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Meatless in Manhattan (and Brooklyn)


Yummus Hummus  

The falafel joint is a natural habitat for frugal vegetarians, and this year has seen the arrival of two nifty new additions to an increasingly crowded (and corporate) field. Soomsoom Vegetarian Bar (166 W. 72nd St., nr. Amsterdam Ave.; 212-712-2525) is kosher, Israeli, and so perpetually packed that the salad-bar scrum can get scarier than the produce department at Fairway. The falafel are crisp, the pitas fluffy, and free garnishes like pickled turnips and paprika-dusted kohlrabi fresh and plentiful, but for the Underground Gourmet’s money, the thing to get is the excellent sabich sandwich ($6.80), crammed with velvety fried eggplant, potato chunks, and a hard-boiled egg. Out in the industrial wilds of East Williamsburg, Yummus Hummus (55 Waterbury St., nr. Meserole St.; 347-984-6202) materializes like a mirage in the culinary desert. The owners built the rough-hewn nook from scratch, and the same philosophy applies to the food: Everything is made in-house, from the breakfast blueberry scones to the flat, chewy (and, as it cools, rather tough) pita. In a brave, some might say blasphemous, approach, falafel are baked, not fried. But the hummus is as it should be—creamy, rich, anointed with oil and tahini. It’s good as is, better crowned with an entire head of oven-roasted garlic from which you squeeze the butter-soft cloves (the Baked Bulb), and best of all in the Hummus Hot rendition ($7.50). Incendiary, drizzled with yogurt-jalapeño harissa, and studded with crumbled feta, it wouldn’t be out of place at a Sichuan restaurant in Flushing.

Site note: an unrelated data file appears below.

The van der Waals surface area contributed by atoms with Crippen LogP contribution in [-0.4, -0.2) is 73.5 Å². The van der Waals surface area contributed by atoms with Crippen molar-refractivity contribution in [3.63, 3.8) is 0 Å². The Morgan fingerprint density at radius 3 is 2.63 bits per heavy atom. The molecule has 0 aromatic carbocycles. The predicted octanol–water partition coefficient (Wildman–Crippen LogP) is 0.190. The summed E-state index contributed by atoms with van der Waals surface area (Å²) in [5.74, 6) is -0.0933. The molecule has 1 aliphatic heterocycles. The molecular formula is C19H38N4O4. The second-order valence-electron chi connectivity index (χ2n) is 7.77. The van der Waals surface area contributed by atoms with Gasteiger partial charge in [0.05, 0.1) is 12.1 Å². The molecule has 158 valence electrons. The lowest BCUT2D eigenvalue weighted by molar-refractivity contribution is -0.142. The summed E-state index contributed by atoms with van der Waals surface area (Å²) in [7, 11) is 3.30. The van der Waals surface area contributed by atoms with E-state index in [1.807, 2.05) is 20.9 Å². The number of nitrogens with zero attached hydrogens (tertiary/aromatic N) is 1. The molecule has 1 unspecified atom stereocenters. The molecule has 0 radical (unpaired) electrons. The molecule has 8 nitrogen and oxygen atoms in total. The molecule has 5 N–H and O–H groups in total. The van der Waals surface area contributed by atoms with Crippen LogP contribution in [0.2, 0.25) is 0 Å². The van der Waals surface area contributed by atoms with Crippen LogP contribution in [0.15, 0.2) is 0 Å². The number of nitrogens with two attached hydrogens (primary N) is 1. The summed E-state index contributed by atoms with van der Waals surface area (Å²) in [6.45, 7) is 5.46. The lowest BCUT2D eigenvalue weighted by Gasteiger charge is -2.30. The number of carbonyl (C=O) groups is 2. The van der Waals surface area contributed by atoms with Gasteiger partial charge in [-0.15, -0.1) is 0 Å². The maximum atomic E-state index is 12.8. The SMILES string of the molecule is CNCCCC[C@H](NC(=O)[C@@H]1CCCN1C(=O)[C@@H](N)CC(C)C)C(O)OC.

When in Curry Hill, hungry herbivores are directed to Bhojan (102 Lexington Ave., nr. 27th St.; 212-213-9615), a rather elegant new restaurant on the strip. The $16 dinner thalis—traditional meals served on a metal tray, the rice-and-bread-equipped center ringed with eight bowls of dhal, salad, raita, chutney, and curries—can easily feed two, but be prepared to pony up a $6 sharing fee. The rest of the extensive menu, like the thalis, reflects the vegetarian cooking of Punjab and Gujarat, and includes a wide assortment of street snacks like tangy, crunchy chaat and Indian-style sandwiches. For a sly American take on an Indian-style sandwich, we recommend the Clean Slate at Saltie (378 Metropolitan Ave., nr. Havemeyer St., Williamsburg; 718-387-4777), an exuberant, open-face assemblage of hummus, quinoa, pickles, yogurt, and herbs on house-baked naan ($9).


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